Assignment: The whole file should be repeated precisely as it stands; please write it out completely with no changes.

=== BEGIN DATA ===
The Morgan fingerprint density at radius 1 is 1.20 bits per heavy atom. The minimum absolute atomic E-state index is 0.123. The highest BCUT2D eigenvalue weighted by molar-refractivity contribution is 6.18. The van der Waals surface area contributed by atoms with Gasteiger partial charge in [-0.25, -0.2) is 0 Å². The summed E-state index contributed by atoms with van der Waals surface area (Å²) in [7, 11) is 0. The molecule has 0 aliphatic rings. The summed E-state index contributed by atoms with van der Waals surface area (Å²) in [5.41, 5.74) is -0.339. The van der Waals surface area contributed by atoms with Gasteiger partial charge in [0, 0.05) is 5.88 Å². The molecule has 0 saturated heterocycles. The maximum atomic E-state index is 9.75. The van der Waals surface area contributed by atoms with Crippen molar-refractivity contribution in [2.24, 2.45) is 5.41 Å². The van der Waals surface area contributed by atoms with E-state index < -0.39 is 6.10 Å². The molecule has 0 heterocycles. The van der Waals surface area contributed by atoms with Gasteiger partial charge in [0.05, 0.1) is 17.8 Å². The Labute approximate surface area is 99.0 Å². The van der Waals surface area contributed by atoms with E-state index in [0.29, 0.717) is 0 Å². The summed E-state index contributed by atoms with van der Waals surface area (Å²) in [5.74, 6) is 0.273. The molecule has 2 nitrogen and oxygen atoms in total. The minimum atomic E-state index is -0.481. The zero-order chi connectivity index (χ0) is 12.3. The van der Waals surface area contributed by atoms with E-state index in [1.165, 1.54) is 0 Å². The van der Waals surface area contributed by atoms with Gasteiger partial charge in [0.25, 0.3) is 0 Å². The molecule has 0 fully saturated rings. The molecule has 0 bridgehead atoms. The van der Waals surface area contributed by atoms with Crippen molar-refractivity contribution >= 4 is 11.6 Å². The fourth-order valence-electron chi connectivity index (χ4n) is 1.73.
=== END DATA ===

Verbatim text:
The Morgan fingerprint density at radius 1 is 1.20 bits per heavy atom. The minimum absolute atomic E-state index is 0.123. The highest BCUT2D eigenvalue weighted by molar-refractivity contribution is 6.18. The van der Waals surface area contributed by atoms with Gasteiger partial charge in [-0.25, -0.2) is 0 Å². The summed E-state index contributed by atoms with van der Waals surface area (Å²) in [7, 11) is 0. The molecule has 0 aliphatic rings. The summed E-state index contributed by atoms with van der Waals surface area (Å²) in [5.41, 5.74) is -0.339. The van der Waals surface area contributed by atoms with Gasteiger partial charge in [0, 0.05) is 5.88 Å². The molecule has 0 saturated heterocycles. The maximum atomic E-state index is 9.75. The van der Waals surface area contributed by atoms with Crippen molar-refractivity contribution in [2.24, 2.45) is 5.41 Å². The van der Waals surface area contributed by atoms with E-state index < -0.39 is 6.10 Å². The molecule has 0 heterocycles. The van der Waals surface area contributed by atoms with Gasteiger partial charge in [0.05, 0.1) is 17.8 Å². The Labute approximate surface area is 99.0 Å². The van der Waals surface area contributed by atoms with E-state index in [0.29, 0.717) is 0 Å². The summed E-state index contributed by atoms with van der Waals surface area (Å²) in [5.74, 6) is 0.273. The molecule has 2 nitrogen and oxygen atoms in total. The minimum atomic E-state index is -0.481. The zero-order chi connectivity index (χ0) is 12.3. The van der Waals surface area contributed by atoms with E-state index in [1.165, 1.54) is 0 Å². The van der Waals surface area contributed by atoms with Gasteiger partial charge in [0.25, 0.3) is 0 Å². The molecule has 0 fully saturated rings. The molecule has 0 bridgehead atoms. The van der Waals surface area contributed by atoms with Crippen molar-refractivity contribution >= 4 is 11.6 Å². The fourth-order valence-electron chi connectivity index (χ4n) is 1.73.